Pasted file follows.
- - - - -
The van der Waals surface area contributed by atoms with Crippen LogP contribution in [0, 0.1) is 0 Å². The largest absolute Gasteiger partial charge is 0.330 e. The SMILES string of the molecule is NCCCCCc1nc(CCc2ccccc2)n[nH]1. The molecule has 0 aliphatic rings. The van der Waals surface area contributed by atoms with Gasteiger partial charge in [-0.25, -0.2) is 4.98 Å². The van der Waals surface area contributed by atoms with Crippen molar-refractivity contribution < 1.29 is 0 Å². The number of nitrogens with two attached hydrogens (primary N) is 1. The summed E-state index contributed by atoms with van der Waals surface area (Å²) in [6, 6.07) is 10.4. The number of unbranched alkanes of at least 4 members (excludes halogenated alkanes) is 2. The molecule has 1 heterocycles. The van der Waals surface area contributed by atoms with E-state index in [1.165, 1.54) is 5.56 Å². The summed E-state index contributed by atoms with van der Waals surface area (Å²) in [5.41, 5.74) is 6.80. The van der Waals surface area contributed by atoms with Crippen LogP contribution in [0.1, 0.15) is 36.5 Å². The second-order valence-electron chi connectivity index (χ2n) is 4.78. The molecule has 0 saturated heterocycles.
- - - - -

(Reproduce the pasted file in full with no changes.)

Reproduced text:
The van der Waals surface area contributed by atoms with Crippen LogP contribution in [0, 0.1) is 0 Å². The largest absolute Gasteiger partial charge is 0.330 e. The SMILES string of the molecule is NCCCCCc1nc(CCc2ccccc2)n[nH]1. The molecule has 0 aliphatic rings. The van der Waals surface area contributed by atoms with Gasteiger partial charge in [-0.25, -0.2) is 4.98 Å². The van der Waals surface area contributed by atoms with Crippen molar-refractivity contribution < 1.29 is 0 Å². The number of nitrogens with two attached hydrogens (primary N) is 1. The summed E-state index contributed by atoms with van der Waals surface area (Å²) in [6, 6.07) is 10.4. The number of unbranched alkanes of at least 4 members (excludes halogenated alkanes) is 2. The molecule has 1 heterocycles. The van der Waals surface area contributed by atoms with E-state index in [1.165, 1.54) is 5.56 Å². The summed E-state index contributed by atoms with van der Waals surface area (Å²) in [5.41, 5.74) is 6.80. The van der Waals surface area contributed by atoms with Crippen LogP contribution in [0.1, 0.15) is 36.5 Å². The second-order valence-electron chi connectivity index (χ2n) is 4.78. The molecule has 0 saturated heterocycles.